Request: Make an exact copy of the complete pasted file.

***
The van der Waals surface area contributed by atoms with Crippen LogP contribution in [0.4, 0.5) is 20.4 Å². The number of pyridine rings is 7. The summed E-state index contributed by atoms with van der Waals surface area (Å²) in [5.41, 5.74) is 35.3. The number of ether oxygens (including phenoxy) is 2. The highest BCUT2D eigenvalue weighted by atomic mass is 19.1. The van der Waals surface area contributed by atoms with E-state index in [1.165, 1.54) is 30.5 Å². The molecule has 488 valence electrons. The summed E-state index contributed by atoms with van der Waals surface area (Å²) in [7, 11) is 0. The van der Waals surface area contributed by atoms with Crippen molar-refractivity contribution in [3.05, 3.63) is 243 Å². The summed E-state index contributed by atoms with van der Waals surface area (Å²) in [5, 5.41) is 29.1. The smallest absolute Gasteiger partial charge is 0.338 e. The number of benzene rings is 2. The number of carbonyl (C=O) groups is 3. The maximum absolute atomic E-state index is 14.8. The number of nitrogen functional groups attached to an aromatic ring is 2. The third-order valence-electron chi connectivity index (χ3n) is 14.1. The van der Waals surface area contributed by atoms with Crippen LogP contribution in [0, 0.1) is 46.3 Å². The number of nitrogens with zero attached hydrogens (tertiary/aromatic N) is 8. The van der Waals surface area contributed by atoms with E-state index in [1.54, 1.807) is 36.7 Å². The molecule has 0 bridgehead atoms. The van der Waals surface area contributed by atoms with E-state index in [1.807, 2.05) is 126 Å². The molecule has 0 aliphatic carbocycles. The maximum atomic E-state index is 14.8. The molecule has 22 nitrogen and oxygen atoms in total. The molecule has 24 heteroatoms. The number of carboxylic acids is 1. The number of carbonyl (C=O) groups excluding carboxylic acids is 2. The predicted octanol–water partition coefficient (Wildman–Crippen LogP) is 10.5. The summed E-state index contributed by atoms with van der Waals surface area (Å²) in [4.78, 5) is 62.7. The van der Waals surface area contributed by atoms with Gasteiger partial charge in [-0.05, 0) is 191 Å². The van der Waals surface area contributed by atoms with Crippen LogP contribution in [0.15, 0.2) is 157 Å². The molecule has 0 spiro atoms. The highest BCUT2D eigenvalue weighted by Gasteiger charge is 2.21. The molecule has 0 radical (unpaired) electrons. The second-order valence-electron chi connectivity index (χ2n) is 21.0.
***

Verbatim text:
The van der Waals surface area contributed by atoms with Crippen LogP contribution in [0.4, 0.5) is 20.4 Å². The number of pyridine rings is 7. The summed E-state index contributed by atoms with van der Waals surface area (Å²) in [5.41, 5.74) is 35.3. The number of ether oxygens (including phenoxy) is 2. The highest BCUT2D eigenvalue weighted by atomic mass is 19.1. The van der Waals surface area contributed by atoms with E-state index in [1.165, 1.54) is 30.5 Å². The molecule has 488 valence electrons. The summed E-state index contributed by atoms with van der Waals surface area (Å²) in [7, 11) is 0. The van der Waals surface area contributed by atoms with Crippen molar-refractivity contribution in [3.05, 3.63) is 243 Å². The summed E-state index contributed by atoms with van der Waals surface area (Å²) in [5, 5.41) is 29.1. The smallest absolute Gasteiger partial charge is 0.338 e. The number of benzene rings is 2. The number of carbonyl (C=O) groups is 3. The maximum absolute atomic E-state index is 14.8. The number of nitrogen functional groups attached to an aromatic ring is 2. The third-order valence-electron chi connectivity index (χ3n) is 14.1. The van der Waals surface area contributed by atoms with Crippen LogP contribution in [0, 0.1) is 46.3 Å². The number of nitrogens with zero attached hydrogens (tertiary/aromatic N) is 8. The van der Waals surface area contributed by atoms with E-state index in [1.54, 1.807) is 36.7 Å². The molecule has 0 bridgehead atoms. The van der Waals surface area contributed by atoms with E-state index in [1.807, 2.05) is 126 Å². The molecule has 0 aliphatic carbocycles. The maximum atomic E-state index is 14.8. The molecule has 22 nitrogen and oxygen atoms in total. The molecule has 24 heteroatoms. The number of carboxylic acids is 1. The number of carbonyl (C=O) groups excluding carboxylic acids is 2. The predicted octanol–water partition coefficient (Wildman–Crippen LogP) is 10.5. The summed E-state index contributed by atoms with van der Waals surface area (Å²) in [4.78, 5) is 62.7. The van der Waals surface area contributed by atoms with Gasteiger partial charge in [-0.05, 0) is 191 Å². The van der Waals surface area contributed by atoms with Crippen LogP contribution in [0.15, 0.2) is 157 Å². The molecule has 0 spiro atoms. The highest BCUT2D eigenvalue weighted by Gasteiger charge is 2.21. The molecule has 0 radical (unpaired) electrons. The second-order valence-electron chi connectivity index (χ2n) is 21.0.